However, Humvees and other light ­vehicles still have a role to play, even if it is not going toe-to-toe against a ­near-peer adversary, Wood said.

“You’re not going to take a Humvee or a JLTV and drive straight into an enemy position,” said Wood, who served on President Trump’s transition team. “You get close; you maneuver around the battlefield, dismount your infantry when you need to, use close air support to engage the enemy to reduce his ability to bring fires on you and then you close with the enemy and try to destroy.”


Wood also pointed out that all ­vehicles are vulnerable to some degree. The Russian-made Kornet anti-tank missile, often used in Yemen and Syria, has proven it can destroy M1 Abrams tanks, he said.

Given these threats, the U.S. military has decided it needs vehicles that ­provide more protection than ­Humvees but weigh less than MRAPs, Wood said.

The JLTV is meant to be that solution, but it is not likely that the Marine Corps will replace all of its Humvees with ­JLTVS, which are more expensive and twice as large as Humvees, he said.

Senior Marine Corps officials warned lawmakers earlier this year that if budget cuts and temporary funding measures force the Marines to buy fewer vehicles, Marines in the field will be at greater risk, Wood said.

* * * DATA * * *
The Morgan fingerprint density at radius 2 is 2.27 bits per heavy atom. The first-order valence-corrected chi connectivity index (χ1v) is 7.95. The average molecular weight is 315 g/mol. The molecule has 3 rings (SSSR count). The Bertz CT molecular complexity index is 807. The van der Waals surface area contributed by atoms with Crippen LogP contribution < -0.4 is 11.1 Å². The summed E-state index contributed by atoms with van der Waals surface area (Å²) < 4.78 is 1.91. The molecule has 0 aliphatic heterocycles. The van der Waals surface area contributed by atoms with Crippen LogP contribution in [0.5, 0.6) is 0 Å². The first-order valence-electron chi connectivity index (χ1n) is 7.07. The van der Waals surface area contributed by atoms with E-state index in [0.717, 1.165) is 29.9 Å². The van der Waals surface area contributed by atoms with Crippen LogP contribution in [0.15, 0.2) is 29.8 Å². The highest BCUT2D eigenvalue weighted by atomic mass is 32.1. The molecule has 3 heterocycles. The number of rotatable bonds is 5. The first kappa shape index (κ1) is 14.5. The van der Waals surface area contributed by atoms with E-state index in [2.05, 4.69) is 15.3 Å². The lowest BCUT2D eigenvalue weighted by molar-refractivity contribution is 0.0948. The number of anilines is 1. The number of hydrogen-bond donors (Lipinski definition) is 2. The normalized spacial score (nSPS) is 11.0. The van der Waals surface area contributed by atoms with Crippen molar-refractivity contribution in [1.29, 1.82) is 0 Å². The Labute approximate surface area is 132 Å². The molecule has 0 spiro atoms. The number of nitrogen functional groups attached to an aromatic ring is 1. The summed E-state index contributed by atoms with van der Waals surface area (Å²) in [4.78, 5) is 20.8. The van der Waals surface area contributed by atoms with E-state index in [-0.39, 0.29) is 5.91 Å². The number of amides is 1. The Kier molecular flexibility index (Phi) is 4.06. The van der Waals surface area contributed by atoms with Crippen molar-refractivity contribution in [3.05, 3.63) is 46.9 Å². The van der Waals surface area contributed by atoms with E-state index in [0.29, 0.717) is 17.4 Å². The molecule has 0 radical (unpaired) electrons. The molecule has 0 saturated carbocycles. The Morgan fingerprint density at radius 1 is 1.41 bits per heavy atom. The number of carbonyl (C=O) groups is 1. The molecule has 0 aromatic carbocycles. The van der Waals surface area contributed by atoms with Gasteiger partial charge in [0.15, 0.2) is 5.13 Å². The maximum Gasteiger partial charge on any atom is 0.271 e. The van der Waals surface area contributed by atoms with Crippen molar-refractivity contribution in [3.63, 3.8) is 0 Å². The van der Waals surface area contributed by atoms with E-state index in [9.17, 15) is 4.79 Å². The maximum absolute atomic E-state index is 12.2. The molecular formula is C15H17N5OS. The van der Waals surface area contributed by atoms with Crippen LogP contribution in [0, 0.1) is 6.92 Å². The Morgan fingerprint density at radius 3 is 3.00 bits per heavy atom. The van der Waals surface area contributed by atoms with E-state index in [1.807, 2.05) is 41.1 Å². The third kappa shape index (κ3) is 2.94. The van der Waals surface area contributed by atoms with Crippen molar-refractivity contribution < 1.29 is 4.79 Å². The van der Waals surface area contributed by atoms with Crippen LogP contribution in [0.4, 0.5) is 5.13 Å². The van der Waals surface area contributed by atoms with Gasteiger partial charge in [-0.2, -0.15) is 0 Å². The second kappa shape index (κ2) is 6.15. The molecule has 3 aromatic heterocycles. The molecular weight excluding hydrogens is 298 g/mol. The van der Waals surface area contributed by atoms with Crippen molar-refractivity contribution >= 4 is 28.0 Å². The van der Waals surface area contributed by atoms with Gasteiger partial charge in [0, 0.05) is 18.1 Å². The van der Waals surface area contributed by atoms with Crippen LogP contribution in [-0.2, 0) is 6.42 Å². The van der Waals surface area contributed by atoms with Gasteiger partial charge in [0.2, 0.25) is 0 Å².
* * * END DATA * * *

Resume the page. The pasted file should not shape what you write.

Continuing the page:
Although the Marine Corps has more heavily armored vehicles, it cannot rely solely on MRAPs and M-ATVs, he said.

“You need mobility on the battlefield,” Wood said. “If you fully equip the Marine Corps with MRAPs, then you have a deployment problem. The vehicles are so big and heavy and ponderous that you can’t embark them aboard amphibs; you can’t easily get them into theater via cargo aircraft like the C-130.”

Another drawback for MRAPs is that bridges need to be strong enough to support them or troops need to find places where rivers are shallow enough for them to cross, he said. Vehicles must be light enough so they can be used on the battlefield.

It’s the same issue when deciding how much body armor that infantry Marines should wear, he said. If Marines wear too much gear, they are so weighed down that they cannot move fast enough to get out of the kill zone.

“So you actually sometimes increase survivability by lowering the encumbrances of heavy armor, so that you’re more nimble and agile on the ­battlefield,” Wood said.

In Other News
Load More